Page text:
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Publication numberUS7191754 B2
Publication typeGrant
Application numberUS 11/029,730
Publication dateMar 20, 2007
Filing dateJan 5, 2005
Priority dateMar 6, 2002
Fee statusPaid
Also published asEP1688605A1, US20050183695, US20070113825
Publication number029730, 11029730, US 7191754 B2, US 7191754B2, US-B2-7191754, US7191754 B2, US7191754B2
InventorsRobert D. Keefover, Michael J. Halsig, Hal E. Pringle
Original AssigneeBorgwarner Inc.
Export CitationBiBTeX, EndNote, RefMan
External Links: USPTO, USPTO Assignment, Espacenet
Position sensor apparatus and method
US 7191754 B2
Abstract
A control system having a housing with a bore formed within the housing. A valve member is associated with the bore for controlling the passage of a fluid medium through the bore. An induction sensor is aligned with the valve and facilitates determining the valve position. An inductor is connected to an end of the valve member that is in close proximity to the induction sensor. It is contemplated that this control system can be used in a number of different applications including throttle control systems, turbo actuators, canister purge systems and shift control mechanisms. However, it is within the scope of this invention to incorporate the control system on virtually any type of vehicle system where it is possible to determine the position of a valve utilizing induction sensor technology.
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Claims(32)
1. A control system comprising:
a housing;
a bore formed within said housing;
a moveable member positioned in said bore; and
an inductor connected to an end of said moveable member.
2. The control system of claim 1 further comprising an induction sensor operably configured with said inductor.
3. The control system of claim 2 wherein said induction sensor has one or more pickup coils operably configured with respect to an activation coil.
4. The control system of claim 1 further comprising:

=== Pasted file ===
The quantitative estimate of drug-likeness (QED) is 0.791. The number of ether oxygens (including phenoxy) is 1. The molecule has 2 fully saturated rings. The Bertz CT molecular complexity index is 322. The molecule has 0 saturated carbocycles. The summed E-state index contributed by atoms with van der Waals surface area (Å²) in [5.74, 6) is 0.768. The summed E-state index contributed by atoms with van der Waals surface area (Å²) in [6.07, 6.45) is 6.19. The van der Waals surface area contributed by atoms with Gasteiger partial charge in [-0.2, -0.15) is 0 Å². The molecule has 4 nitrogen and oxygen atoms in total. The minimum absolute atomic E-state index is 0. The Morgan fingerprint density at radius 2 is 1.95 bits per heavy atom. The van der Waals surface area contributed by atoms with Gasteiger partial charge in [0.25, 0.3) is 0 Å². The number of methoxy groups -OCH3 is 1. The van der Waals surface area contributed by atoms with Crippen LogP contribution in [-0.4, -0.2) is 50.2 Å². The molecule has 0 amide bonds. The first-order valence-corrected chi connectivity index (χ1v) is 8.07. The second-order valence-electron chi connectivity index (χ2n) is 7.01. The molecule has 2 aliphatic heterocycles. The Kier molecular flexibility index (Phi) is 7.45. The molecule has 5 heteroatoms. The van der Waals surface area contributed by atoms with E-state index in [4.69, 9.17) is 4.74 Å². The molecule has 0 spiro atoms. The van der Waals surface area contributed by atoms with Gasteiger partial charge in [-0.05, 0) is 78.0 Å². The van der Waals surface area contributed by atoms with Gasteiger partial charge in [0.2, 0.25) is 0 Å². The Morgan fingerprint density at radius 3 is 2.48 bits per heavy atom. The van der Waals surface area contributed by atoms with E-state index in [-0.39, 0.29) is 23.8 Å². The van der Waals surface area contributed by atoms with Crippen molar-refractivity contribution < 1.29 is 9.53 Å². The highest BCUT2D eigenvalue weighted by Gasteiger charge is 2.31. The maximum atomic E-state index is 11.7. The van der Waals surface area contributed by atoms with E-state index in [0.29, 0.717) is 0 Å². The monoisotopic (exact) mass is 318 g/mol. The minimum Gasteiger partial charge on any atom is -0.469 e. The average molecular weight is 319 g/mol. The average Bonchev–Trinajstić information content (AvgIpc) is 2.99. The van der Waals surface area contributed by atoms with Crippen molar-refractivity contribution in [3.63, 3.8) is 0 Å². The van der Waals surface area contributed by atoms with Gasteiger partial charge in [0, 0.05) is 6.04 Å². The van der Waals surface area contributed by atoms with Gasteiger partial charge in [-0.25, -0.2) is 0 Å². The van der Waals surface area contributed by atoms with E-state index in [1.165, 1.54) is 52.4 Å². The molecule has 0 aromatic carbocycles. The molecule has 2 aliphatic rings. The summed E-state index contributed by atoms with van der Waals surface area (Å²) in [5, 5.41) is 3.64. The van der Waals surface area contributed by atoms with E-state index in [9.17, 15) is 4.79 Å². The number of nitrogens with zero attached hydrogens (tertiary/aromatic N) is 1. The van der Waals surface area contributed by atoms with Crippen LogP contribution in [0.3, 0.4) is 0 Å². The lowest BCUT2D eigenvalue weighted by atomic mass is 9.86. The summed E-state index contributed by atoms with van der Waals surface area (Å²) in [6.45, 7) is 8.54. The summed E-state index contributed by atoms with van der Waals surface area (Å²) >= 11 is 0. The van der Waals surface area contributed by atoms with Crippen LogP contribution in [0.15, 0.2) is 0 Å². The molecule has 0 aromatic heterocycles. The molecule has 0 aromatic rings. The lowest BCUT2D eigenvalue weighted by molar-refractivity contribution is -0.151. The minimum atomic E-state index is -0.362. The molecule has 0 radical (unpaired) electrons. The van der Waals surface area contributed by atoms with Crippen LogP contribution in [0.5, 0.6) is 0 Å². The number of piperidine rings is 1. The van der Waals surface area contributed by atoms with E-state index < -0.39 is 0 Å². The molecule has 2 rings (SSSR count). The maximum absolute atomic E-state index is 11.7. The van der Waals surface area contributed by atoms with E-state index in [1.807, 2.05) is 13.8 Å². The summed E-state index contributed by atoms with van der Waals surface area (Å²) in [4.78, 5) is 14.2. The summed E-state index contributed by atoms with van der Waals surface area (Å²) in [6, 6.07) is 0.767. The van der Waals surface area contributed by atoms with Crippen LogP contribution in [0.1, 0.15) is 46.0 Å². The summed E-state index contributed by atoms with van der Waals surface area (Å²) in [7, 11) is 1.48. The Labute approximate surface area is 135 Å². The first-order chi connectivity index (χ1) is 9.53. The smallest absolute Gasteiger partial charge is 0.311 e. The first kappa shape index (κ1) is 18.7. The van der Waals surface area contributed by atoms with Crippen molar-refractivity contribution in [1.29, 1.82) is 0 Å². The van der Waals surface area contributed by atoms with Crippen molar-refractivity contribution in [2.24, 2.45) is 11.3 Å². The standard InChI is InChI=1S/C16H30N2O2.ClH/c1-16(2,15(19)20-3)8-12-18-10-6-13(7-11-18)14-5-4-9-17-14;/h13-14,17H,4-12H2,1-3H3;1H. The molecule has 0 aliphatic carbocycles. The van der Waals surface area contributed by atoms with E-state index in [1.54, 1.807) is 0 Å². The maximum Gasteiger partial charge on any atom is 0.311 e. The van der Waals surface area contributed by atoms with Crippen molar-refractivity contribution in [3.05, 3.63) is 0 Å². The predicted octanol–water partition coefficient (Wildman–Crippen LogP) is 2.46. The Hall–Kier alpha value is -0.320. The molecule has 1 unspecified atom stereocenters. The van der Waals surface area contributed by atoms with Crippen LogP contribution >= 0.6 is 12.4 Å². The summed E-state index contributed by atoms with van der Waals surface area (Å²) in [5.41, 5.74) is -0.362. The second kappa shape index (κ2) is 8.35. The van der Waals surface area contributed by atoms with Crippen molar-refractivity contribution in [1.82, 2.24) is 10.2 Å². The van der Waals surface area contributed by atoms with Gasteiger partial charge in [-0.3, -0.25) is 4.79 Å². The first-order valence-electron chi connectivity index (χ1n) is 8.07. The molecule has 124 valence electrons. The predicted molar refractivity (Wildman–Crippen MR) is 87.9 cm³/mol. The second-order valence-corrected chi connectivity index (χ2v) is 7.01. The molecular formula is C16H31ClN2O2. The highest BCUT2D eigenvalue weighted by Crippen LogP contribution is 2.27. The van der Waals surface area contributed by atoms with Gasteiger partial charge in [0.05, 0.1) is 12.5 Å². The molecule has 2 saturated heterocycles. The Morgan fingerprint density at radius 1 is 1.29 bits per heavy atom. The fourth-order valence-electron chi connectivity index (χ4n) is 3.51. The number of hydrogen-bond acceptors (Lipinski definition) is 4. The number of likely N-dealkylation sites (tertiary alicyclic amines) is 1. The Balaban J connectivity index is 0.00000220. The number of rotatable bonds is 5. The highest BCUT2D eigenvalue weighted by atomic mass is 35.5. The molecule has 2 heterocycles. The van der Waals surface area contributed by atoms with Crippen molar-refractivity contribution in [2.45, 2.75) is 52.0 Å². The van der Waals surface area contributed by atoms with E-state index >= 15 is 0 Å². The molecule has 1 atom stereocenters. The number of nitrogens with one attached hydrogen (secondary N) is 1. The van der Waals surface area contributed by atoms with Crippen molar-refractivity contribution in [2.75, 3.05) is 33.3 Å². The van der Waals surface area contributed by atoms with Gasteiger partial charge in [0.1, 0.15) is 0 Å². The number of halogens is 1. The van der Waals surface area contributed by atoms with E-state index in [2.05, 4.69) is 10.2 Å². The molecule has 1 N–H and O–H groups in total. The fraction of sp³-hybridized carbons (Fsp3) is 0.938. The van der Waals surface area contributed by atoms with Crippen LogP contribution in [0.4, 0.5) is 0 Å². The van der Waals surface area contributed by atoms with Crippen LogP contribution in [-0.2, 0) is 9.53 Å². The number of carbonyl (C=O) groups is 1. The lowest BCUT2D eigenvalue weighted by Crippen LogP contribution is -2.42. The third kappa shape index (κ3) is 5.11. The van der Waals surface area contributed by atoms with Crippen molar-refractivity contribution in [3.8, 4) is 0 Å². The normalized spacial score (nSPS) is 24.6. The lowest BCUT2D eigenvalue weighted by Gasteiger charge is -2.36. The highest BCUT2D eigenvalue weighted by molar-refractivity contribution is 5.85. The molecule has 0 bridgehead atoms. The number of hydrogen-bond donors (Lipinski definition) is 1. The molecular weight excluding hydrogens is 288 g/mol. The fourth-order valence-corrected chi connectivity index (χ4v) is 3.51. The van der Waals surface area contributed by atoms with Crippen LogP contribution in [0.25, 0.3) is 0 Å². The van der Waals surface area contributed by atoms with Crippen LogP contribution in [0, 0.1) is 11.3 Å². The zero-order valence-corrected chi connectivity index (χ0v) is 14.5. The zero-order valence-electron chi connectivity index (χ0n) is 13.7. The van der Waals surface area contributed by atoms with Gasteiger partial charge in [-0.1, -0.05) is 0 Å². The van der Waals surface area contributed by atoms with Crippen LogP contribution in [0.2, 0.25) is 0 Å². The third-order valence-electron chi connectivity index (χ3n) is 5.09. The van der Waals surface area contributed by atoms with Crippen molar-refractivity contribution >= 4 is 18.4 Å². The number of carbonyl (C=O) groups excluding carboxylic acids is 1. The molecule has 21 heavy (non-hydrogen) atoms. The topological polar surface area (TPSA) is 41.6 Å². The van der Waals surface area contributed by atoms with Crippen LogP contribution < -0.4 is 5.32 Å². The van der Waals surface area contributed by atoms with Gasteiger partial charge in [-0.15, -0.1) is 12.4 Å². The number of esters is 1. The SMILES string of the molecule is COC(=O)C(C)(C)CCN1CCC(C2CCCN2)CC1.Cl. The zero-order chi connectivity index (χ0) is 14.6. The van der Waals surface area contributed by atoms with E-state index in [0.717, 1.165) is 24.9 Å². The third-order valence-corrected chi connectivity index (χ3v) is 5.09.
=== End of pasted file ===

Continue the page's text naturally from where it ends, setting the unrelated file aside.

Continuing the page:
a motor operably associated with said moveable member for effecting the movement of said moveable member; and
an electrical connector having connections with said induction sensor and said motor.
5. The control system of claim 1 further comprising:
an induction sensor operably configured with respect to said inductor;
a connector connected to said housing; and
a flexible interconnect connected between said induction sensor and said connector.
6. The control system of claim 1 wherein said inductor is formed of wire bent into a sprocket-like shape.
7. The control system of claim 1 further comprising an induction sensor having at least two sets of three pickup coils operable configured with respect to an activation coil.
8. The control system of claim 1 wherein said moveable member is a turbo actuator valve for controlling engine compression.
9. The control system of claim 1 wherein said moveable member is an exhaust gas recirculation valve.
10. The control system of claim 1 wherein said moveable member is a canister purge valve.
11. The control system of claim 1 wherein said moveable member is a throttle control valve.
12. A control system comprising:
a housing;
a bore formed within said housing;
a plate movably disposed within said bore;
a throttle shaft operably connected to said throttle plate for facilitating movement of said throttle plate;